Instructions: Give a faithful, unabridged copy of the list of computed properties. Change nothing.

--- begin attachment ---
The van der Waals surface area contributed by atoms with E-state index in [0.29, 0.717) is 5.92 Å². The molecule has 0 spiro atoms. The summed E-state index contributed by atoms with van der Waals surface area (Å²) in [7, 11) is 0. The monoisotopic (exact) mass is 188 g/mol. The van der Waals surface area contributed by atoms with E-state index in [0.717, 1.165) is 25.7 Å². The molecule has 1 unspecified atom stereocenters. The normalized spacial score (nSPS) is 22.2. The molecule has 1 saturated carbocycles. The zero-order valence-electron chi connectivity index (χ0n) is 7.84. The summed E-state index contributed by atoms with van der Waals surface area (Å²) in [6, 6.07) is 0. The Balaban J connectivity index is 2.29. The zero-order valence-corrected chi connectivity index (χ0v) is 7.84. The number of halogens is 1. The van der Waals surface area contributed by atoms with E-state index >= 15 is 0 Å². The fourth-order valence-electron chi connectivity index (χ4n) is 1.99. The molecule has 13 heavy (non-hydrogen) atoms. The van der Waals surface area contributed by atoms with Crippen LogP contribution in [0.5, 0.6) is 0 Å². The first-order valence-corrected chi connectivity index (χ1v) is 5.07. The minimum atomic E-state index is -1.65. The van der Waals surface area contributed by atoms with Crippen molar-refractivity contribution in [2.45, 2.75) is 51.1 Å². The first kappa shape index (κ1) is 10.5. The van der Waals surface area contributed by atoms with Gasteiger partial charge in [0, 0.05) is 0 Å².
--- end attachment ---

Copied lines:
The van der Waals surface area contributed by atoms with E-state index in [0.29, 0.717) is 5.92 Å². The molecule has 0 spiro atoms. The summed E-state index contributed by atoms with van der Waals surface area (Å²) in [7, 11) is 0. The monoisotopic (exact) mass is 188 g/mol. The van der Waals surface area contributed by atoms with E-state index in [0.717, 1.165) is 25.7 Å². The molecule has 1 unspecified atom stereocenters. The normalized spacial score (nSPS) is 22.2. The molecule has 1 saturated carbocycles. The zero-order valence-electron chi connectivity index (χ0n) is 7.84. The summed E-state index contributed by atoms with van der Waals surface area (Å²) in [6, 6.07) is 0. The Balaban J connectivity index is 2.29. The zero-order valence-corrected chi connectivity index (χ0v) is 7.84. The number of halogens is 1. The van der Waals surface area contributed by atoms with E-state index >= 15 is 0 Å². The fourth-order valence-electron chi connectivity index (χ4n) is 1.99. The molecule has 13 heavy (non-hydrogen) atoms. The van der Waals surface area contributed by atoms with Crippen LogP contribution in [0.5, 0.6) is 0 Å². The first-order valence-corrected chi connectivity index (χ1v) is 5.07. The minimum atomic E-state index is -1.65. The van der Waals surface area contributed by atoms with Crippen molar-refractivity contribution in [2.45, 2.75) is 51.1 Å². The first kappa shape index (κ1) is 10.5. The van der Waals surface area contributed by atoms with Gasteiger partial charge in [0, 0.05) is 0 Å².